Bush Appoints Covenant Alumnus To Religious Freedom Commission

Tuesday, September 21, 2004
Michael Cromartie has been appointed to the U.S. Commission on International Religious Freedom. Click to enlarge.
Michael Cromartie has been appointed to the U.S. Commission on International Religious Freedom. Click to enlarge.

WASHINGTON – President George W. Bush today reappointed the Most Reverend Charles J. Chaput of Denver, Co. and appointed Michael Cromartie of Arlington, Va. to the U.S. Commission on International Religious Freedom (USCIRF).

Archbishop Chaput will be serving his second term on the Commission. Michael Cromartie succeeds Dr. Richard D. Land. They will each serve a two-year term.

The Most Reverend Charles J. Chaput was installed as the Archbishop of Denver in 1997. Prior to that he served as Bishop of Rapid City, S.D. for nearly nine years. He served as the Provincial Minister and CEO of the Capuchin Province of Mid-America in Denver for five years, in addition to holding various other leadership positions there. Upon his installation as Archbishop, he became the first Native American archbishop (Prairie Band Portawatomi Tribe) in U.S. history.

Archbishop Chaput has a M.A. in Theology from the University of San Francisco and a M.A. in Religious Education from Capuchin College in Washington, DC. He has a B.A. in Philosophy from St. Fidelis College in Pennsylvania. He was also an instructor of Theology and the Spiritual Director at St. Fidelis College Seminary.

Michael Cromartie is Vice President of the Ethics and Public Policy Center in Washington, D.C., where he directs the Evangelicals in Civic Life program and the Media and Religion program. He has contributed book reviews and articles to First Things, Books and Culture, and Christianity Today. He is the editor of twelve books on religion and politics including, most recently, “A Public Faith: Evangelicals and Civic Engagement" and "A Preserving Grace: Protestants, Catholics, and Natural Law.” He is an adjunct professor at Reformed Theological Seminary, an advisory editor at Christianity Today, on the Board of Directors of Mars Hill Audio, and was an advisor to the PBS documentary series “With God on Our Side: The Rise of the Christian Right in America.”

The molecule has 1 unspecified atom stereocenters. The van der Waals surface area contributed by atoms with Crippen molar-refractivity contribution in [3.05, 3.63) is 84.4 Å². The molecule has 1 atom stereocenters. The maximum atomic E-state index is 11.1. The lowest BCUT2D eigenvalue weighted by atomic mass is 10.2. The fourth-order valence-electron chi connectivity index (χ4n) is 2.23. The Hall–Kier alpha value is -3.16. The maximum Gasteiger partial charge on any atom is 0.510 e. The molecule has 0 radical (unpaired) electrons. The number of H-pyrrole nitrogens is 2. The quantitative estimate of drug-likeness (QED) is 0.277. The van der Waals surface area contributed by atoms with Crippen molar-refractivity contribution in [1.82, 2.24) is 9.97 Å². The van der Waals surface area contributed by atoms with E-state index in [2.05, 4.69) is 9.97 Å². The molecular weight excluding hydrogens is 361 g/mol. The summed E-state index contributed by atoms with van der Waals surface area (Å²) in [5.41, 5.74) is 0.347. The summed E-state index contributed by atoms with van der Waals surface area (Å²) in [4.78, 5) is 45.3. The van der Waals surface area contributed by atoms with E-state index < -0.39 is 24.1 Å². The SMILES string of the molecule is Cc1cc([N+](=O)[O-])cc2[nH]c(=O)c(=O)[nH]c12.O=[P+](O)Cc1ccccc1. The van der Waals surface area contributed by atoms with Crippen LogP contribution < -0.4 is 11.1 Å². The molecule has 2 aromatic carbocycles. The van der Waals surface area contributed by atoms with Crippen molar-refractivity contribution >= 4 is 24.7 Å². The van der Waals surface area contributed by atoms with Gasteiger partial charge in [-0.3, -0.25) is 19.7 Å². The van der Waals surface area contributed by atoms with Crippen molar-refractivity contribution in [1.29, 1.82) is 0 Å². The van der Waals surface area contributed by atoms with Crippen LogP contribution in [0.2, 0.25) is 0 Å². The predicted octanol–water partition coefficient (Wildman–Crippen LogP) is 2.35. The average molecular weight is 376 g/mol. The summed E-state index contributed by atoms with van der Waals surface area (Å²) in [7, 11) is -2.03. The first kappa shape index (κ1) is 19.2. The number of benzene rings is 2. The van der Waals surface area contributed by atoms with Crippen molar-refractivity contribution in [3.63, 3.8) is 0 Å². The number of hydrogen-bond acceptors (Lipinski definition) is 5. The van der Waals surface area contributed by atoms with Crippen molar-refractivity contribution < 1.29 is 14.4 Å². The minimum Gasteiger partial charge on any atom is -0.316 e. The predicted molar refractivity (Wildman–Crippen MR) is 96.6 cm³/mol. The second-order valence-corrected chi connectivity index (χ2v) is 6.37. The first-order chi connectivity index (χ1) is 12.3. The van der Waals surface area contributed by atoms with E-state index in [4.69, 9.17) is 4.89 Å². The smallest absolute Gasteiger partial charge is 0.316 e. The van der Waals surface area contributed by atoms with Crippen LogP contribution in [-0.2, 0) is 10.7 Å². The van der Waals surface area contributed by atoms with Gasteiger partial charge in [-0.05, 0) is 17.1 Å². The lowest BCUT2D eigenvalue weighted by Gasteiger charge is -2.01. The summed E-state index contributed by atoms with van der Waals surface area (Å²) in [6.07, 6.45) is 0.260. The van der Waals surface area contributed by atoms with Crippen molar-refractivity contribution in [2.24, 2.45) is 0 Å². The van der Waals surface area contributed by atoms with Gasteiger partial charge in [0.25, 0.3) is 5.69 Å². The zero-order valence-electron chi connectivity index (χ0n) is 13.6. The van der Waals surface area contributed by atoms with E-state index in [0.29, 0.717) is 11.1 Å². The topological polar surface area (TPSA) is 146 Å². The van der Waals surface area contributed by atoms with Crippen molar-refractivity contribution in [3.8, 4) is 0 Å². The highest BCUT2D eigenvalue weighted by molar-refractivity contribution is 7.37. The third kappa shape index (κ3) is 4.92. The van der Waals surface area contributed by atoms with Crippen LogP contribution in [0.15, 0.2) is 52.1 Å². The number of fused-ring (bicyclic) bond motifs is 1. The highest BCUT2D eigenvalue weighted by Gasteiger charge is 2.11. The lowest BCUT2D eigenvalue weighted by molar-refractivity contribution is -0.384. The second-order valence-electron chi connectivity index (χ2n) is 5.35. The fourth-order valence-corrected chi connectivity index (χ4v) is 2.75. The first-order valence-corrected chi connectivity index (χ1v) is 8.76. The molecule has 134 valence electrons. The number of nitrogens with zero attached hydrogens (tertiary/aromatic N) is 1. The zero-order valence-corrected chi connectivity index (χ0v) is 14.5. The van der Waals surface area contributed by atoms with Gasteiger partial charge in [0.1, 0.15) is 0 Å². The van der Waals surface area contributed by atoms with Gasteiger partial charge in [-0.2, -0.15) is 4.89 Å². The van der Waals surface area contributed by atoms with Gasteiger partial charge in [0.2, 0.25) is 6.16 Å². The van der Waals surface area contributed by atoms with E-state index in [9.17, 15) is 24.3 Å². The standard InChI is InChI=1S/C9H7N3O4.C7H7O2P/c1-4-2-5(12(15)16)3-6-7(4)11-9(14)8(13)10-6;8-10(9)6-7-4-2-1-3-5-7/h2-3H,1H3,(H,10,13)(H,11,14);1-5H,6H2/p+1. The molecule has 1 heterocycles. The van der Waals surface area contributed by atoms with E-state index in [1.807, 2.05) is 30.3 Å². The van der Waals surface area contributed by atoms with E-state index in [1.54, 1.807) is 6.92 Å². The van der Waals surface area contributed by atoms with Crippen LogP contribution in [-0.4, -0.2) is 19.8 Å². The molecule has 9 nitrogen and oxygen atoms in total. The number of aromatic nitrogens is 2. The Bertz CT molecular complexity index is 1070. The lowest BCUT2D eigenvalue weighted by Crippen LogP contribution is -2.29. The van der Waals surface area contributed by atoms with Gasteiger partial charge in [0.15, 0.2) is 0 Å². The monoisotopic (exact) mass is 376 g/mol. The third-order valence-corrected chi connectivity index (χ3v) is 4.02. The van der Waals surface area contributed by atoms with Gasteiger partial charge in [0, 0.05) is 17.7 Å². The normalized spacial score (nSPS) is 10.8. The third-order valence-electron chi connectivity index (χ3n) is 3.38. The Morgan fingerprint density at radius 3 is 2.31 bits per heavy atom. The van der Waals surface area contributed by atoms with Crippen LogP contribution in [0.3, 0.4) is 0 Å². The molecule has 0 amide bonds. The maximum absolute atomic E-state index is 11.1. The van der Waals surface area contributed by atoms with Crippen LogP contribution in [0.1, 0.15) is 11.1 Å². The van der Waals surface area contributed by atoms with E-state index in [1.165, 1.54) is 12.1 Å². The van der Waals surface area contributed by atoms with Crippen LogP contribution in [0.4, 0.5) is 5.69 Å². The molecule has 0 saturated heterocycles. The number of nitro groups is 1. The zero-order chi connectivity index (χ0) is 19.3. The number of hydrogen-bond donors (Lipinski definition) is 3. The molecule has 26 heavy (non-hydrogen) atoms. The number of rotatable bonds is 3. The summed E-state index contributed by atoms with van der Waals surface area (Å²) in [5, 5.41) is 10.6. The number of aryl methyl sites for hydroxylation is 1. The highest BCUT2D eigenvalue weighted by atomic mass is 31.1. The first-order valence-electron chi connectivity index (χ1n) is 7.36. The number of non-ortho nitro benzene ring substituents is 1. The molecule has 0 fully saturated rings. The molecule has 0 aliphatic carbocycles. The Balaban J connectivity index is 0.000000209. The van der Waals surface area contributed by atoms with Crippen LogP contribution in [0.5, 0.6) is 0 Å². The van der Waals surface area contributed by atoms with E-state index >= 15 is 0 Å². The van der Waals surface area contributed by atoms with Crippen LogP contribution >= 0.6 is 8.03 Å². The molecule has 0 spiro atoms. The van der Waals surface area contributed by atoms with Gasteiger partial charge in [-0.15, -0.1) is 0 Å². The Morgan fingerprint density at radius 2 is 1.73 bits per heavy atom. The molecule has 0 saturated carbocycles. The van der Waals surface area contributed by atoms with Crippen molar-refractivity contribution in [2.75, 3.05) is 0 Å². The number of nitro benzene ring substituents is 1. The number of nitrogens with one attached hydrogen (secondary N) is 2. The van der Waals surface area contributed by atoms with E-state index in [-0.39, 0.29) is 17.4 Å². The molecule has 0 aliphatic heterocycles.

Frequently asked to explicate the dynamics between religious faith and political convictions, Mr. Cromartie has been interviewed on numerous radio and television programs, including National Public Radio, CNN, ABC News, The NewsHour with Jim Lehrer, MSNBC, PBS and quoted frequently in the Washington Post, New York Times, The New Republic, Time, and U.S. News and World Report.

He holds an M.A. in Justice from The American University and a B.A. from Covenant College in Georgia.

“We welcome President Bush’s reappointment of Archbishop Chaput and appointment of Michael Cromartie to the USCIRF,” said Chair Preeta D. Bansal. “Archbishop Chaput has made invaluable contributions to the work of the Commission since his appointment a year ago. We look forward to continuing to work with him. We also greatly look forward to the insights and contributions of Commissioner Cromartie as we work to advance freedom of thought, conscience, and religion or belief around the world. All of the Commissioners join me in thanking former Commissioner Dr. Land for his enormous dedication and work over the past three years.”

The Commission consists of nine voting Commissioners and the Ambassador-at-Large for International Religious Freedom, who is a non-voting member. Three Commissioners are selected by the President, two by the leaders of the President’s party in Congress, and four by the congressional leaders of the other party. Archbishop Chaput and Mr. Cromartie join Preeta D. Bansal, Patti Chang, Khaled Abou El Fadl, Felice D. Gaer, Bishop Ricardo Ramirez, Nina Shea and Michael K. Young on the Commission. Commissioners serve for two-year terms and are eligible for reappointment.

The U.S. Commission on International Religious Freedom was created by the International Religious Freedom Act of 1998 to monitor the status of freedom of thought, conscience, and religion or belief abroad, as defined in the Universal Declaration of Human Rights and related international instruments, and to give independent policy recommendations to the President, the Secretary of State and the Congress.


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